HelioBioSys patents sugar producing cyanobacteria, seven-times more effective than algae for biofuel

[USA] “Giant bowls of sugar water generally don’t last long in nature. We can understand where we can prevent bacterial overload, and stop the sugars from being consumed by things we don’t want to grow,”

A biochemical company that uses the earth’s resources to create biofuel has gained sole rights to develop a particular stain of an algae-like organism after securing a patent for its use. Through the application of a process that combines air, seawater and sunlight, HelioBioSys Inc. produces a range of fermentable sugars that are particularly suitable for the production of biofuel, owing to its high sugar content.

HelioBioSys Inc. is working in conjunction with Sandia National Laboratories (Sandia), a wholly owned science and technology subsidiary of Honeywell International, to explore the feasibility of successfully farming the three single-celled, algae-like cyanobacteria on a large scale. HelioBioSys uses a mixed population of carefully selected non-genetically modified marine cyanobacteria that obtain their energy from the sun, and carbon and nitrogen from the atmosphere and which can be up to seven-times more effective than algae for the production of biofuel.

Known as cyanobacteria, it has in the past been mistaken for algae, but unlike algae cyanobacteria releases large quantities of sugar direct into the water. The variety that has been developed can, according to Sandia biochemist Ryan Davis, produce four to seven grams of sugar per litre of biomass; a typical algae operation might grow one gram of biomass per litre.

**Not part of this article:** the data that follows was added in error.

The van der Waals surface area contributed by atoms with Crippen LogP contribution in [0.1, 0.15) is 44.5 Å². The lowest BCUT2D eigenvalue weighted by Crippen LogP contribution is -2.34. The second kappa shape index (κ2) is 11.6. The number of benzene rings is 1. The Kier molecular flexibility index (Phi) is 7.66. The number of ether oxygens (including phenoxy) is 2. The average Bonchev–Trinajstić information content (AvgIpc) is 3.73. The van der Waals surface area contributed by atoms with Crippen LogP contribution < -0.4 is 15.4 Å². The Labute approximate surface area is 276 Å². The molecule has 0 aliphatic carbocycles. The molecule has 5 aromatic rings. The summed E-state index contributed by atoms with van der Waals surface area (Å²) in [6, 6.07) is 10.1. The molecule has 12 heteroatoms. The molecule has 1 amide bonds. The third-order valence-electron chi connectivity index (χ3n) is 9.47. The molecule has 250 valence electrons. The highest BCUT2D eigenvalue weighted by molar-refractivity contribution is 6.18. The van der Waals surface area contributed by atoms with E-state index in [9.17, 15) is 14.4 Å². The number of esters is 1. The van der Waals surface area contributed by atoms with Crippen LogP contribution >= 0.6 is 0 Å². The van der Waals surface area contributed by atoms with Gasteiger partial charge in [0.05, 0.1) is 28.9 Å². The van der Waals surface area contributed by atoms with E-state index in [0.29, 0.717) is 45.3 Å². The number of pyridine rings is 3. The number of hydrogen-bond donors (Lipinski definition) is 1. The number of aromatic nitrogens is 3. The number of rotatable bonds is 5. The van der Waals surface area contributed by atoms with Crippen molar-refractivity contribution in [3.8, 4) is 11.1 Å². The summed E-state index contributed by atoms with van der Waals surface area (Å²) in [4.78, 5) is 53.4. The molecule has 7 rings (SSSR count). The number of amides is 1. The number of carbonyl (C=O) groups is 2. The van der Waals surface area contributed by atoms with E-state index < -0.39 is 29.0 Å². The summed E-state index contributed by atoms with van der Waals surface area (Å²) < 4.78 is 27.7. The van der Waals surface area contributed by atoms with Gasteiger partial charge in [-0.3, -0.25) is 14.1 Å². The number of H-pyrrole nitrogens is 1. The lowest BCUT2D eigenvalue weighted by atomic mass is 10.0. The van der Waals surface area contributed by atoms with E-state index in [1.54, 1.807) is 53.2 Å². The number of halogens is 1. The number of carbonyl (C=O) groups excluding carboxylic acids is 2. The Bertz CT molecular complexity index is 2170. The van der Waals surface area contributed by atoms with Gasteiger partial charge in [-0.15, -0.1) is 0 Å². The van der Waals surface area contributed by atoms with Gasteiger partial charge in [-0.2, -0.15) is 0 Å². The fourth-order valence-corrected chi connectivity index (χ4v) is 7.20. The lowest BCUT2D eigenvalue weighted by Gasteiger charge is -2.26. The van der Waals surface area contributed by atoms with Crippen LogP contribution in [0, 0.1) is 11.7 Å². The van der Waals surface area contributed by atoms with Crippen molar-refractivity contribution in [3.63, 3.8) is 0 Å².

A clear advantage of using this variety of organism for fuels is that it doesn’t compete with food and crops for land, water or other resources; the water used to grow algae isn’t usually suitable for use in agriculture. “Giant bowls of sugar water generally don’t last long in nature. We can understand where we can prevent bacterial overload, and stop the sugars from being consumed by things we don’t want to grow,” said Davis.

“We’re trying to deconstruct the magic sauce in this cyanobacteria consortium and learn what conditions are optimal for large-scale growth.”

Further strengthening cyanobacteria’s suitability for biofuels, the process of filtering sugar from the water that the organism excretes into is relatively simplistic when compared to extracting lipids from large quantities of algae mass. It’s also much cheaper to process, owing to the fact it doesn’t require additional fertiliser as is the case for algae mass, a factor that could give one day give it the potential to compete with petroleum.

 

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